I went to the 32nd and final performance of this musical held on 29 May 2016, Sunday, at the Genting Resort Theatre.
Ge Tai, literally translated to “Song Stage”, is an annual event held on the seven month, or ghost month of the lunar calendar. These temporary operas or concert are entertainment meant for the brothers (term respectfully addressed to the ghosts) during their one-month release from the other world.
Ge Tais are ubiquitous in most heartlands in Singapore during this time. The singers, in their extravagant costumes, move from heartland to heartland for that fifteen minutes of performance. Some have become so famous that they have fans who follow them around.
This musical is based loosely on the last days of famous Ge Tai pioneer, Chen Jin Lang, or Brother Jin as he is known in the circle. Red Star Ge Tai, which Jin Ge (in the script) owns is raising fund for his medical bill. The singers are unhappy that a newcomer from Taiwanese is upstaging them and bully him. They are then reminded by the emcee on how they were once newbies as well and given a chance by Jin Ge.
Weak story line aside, the musical is entertaining to the silver-haired audience with the golden oldies belted out, the lewd jokes, the dialects as well as the outrageous costumes. One singer actually came out with the back of a white stallion attached to his bottom.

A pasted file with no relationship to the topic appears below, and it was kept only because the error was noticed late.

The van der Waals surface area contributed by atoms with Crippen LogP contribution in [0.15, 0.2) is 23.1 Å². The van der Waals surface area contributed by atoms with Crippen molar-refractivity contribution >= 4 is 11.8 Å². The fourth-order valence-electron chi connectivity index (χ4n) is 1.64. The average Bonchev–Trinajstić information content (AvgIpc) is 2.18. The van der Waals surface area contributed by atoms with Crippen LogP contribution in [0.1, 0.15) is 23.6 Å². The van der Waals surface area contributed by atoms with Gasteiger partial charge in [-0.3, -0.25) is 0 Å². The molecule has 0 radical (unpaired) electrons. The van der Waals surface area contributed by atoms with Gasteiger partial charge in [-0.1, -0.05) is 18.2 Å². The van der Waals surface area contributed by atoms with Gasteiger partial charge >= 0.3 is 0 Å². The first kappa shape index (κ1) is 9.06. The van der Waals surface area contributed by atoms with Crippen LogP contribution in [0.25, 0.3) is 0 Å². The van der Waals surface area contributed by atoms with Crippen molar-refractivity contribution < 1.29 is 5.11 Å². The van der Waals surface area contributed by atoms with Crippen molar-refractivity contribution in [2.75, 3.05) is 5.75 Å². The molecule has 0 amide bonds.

We were filled with nostalgia by the appearance of veteran singer Qing Shan, who entertained us with his hits. In his seventies, his stage presence is still captivating. A weak link is the real ge tai singer from some association who sang with a recording, highlighting to us the glaring difference singing in front of live and recorded music.
The stage was glitzy, with flash backs to the ge tais of the 80’s by the coupon parking signages – car parks where the singers relaxed.
I have never been to a real ge-tai. My grandparents, members of the Orchard Market Hawker Association, used to have Teochew Operas along Cuppage Road in the 60s/70s for seventh month, until these were taken over by ge tais in HDB heartlands, more popular because of the scantily-clad sultry singers and dancers prancing about on stage.
It was certainly more enjoyable sitting in velvet seats, air-conditioned comfort than standing at the car park of a HDB estates. So yes, I thoroughly enjoyed myself on Sunday.